A possible remedial option, depending on the microbial active environment, could be the application of either a suitable protective coating or specific cathodic protection system or a combination of both.
A further alternative is treating the water with biocides, but this could fall foul of environmental and decomissioning constraints.
A further problem has been caused by some suppliers opting for infield cable passage from inside the tower into the pile, leaving the structure through a hole below the water line. This so-called "rate hole" is sealed, but has in practice proven inadequate, thus allowing continuous inflow of fresh seawater. "Generally used, cathodic protection for offshore wind substructures does not offer sufficient protection," says van der Mijle Meijer. "At the same time these issues are far from new, and in the oil and gas industries have been known for decades. With these cases in the back of my mind it sometimes seems as if all relevant textbooks have remained unopened for the wind industry," he adds.
Alternatives to monopiles
Monopiles remain the most widely used foundation, but other types have been making their mark. These include gravity-based concrete support structures installed mainly in shallow water projects, steel jackets (initially introduced by Senvion), steel tripods (adopted by Areva), and steel tripiles (developed in-house by Bard).
Key for all foundations is that they must endure harsh marine conditions over 20-25 years of operation.
"It is known that with monopiles and steel jackets the fatigue lifetime calculation methods used are rather conservative," says van der Mijle Meijer. "More advanced future foundation designs could therefore allow structures with reduced wall thicknesses. However, this holds a simultaneous risk for increasing the impact of coating-related failures to long-term foundation structural integrity."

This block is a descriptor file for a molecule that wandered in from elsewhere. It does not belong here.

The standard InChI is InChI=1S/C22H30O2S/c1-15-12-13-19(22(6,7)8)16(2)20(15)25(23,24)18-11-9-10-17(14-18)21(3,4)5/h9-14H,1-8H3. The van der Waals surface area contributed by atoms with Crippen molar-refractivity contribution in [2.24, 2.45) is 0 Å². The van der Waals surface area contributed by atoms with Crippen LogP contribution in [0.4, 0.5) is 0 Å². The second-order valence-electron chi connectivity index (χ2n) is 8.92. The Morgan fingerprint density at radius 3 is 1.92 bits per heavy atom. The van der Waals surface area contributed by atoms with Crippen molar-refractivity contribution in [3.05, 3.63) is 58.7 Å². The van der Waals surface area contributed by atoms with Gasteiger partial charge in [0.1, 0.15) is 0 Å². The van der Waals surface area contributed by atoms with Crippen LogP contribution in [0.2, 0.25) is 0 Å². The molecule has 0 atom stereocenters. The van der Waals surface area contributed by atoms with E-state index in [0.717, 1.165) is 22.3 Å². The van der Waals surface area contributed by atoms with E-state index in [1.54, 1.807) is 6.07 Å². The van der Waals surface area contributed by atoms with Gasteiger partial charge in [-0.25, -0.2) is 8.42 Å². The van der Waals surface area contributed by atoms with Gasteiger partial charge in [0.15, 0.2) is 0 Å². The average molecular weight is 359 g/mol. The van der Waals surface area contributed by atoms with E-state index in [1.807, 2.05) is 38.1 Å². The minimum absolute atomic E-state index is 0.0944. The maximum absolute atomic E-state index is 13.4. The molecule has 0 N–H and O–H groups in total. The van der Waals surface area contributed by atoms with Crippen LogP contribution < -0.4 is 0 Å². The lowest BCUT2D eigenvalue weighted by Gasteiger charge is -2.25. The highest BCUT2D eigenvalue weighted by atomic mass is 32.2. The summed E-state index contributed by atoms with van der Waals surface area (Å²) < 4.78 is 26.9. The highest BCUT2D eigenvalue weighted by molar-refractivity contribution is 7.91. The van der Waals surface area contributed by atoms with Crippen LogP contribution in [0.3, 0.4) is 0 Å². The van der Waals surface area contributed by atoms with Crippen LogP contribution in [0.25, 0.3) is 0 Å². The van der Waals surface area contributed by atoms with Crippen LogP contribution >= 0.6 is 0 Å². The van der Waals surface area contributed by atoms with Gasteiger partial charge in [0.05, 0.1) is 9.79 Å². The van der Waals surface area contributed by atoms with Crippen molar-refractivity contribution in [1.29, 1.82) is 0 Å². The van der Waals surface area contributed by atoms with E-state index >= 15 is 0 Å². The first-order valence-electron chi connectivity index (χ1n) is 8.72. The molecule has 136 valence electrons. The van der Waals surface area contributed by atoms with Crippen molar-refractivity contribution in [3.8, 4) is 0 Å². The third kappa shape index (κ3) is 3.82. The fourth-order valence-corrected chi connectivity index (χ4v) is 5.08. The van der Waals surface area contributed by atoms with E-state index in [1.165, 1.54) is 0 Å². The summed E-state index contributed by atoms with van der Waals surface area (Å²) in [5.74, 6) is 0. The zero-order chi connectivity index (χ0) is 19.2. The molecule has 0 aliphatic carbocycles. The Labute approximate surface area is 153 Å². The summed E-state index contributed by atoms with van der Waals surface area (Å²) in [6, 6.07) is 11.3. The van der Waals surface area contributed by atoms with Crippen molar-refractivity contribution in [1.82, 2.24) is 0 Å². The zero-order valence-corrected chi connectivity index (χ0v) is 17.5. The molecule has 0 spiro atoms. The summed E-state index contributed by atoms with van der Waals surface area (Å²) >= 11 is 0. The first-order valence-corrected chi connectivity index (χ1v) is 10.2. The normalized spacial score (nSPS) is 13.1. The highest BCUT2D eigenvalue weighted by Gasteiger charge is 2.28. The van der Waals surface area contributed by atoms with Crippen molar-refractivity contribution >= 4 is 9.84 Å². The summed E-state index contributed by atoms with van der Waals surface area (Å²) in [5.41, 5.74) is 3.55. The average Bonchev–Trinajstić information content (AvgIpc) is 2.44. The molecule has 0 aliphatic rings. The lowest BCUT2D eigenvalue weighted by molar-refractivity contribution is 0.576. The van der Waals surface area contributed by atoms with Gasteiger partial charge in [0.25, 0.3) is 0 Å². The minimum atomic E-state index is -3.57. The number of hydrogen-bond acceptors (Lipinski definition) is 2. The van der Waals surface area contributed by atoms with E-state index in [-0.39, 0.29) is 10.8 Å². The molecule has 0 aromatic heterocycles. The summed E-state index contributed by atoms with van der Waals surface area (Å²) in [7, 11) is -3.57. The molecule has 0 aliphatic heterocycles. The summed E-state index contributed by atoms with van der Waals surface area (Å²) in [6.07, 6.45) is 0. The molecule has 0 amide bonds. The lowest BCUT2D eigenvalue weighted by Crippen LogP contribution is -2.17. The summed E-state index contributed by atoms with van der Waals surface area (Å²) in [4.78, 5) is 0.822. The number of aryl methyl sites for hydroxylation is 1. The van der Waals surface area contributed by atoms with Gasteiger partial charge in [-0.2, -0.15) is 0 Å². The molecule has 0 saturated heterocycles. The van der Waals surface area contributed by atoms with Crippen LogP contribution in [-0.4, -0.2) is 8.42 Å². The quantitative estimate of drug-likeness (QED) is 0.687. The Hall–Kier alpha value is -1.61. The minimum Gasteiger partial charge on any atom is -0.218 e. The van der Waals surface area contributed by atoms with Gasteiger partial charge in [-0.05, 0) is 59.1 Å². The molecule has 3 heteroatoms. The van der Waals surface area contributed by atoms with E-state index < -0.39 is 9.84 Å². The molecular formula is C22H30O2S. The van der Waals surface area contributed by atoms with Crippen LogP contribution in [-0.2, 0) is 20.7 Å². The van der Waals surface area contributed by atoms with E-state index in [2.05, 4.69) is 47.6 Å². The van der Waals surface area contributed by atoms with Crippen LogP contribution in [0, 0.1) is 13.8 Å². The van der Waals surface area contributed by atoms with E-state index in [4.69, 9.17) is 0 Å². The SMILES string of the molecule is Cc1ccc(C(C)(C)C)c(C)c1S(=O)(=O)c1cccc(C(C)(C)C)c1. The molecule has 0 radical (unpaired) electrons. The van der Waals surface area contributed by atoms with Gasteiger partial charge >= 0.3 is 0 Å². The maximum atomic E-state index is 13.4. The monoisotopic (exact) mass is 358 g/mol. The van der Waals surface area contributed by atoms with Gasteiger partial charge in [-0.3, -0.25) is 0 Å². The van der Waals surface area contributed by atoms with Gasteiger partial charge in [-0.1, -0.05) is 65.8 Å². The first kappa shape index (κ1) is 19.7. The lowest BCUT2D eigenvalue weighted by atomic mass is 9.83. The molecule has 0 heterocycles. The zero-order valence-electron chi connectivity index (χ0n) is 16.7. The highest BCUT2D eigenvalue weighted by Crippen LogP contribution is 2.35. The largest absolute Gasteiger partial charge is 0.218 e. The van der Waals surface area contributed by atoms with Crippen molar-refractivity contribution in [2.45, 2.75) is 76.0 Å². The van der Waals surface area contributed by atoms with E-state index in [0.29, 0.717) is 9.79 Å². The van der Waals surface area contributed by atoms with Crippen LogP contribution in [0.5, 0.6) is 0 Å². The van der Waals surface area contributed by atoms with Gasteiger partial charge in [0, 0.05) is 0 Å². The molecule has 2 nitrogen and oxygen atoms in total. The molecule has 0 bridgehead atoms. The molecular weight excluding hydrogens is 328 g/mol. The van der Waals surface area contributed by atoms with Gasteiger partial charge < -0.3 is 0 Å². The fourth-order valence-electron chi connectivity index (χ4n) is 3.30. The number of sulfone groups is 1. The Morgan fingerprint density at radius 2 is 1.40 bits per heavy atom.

An underestimated additional phenomenon is linked to mechanical surface damages of the coatings including those caused by boat landings. Design improvement measures and stronger coatings such as through adding glass fibres are part of the solution.
Van der Mijle Meijer further believes that future floating wind turbine structures could benefit from oil and gas experiences with floating production storage and offloading vessels, or FPSOs. "Several solutions and challenges are comparable including potential corrosion issues with ballast tanks, cables and mooring systems," he says.
The key for substantial continuous improvements across the value chain lies in a willingness to change current practices, now focused especially at reducing legal risks and capital expenditure.
"This should refocus towards tendering for best value budgets based upon recorded experience and examination on the basis of best technologies, and thus best practice for keeping things simple and sustainable," says Van der Mijle Meijer.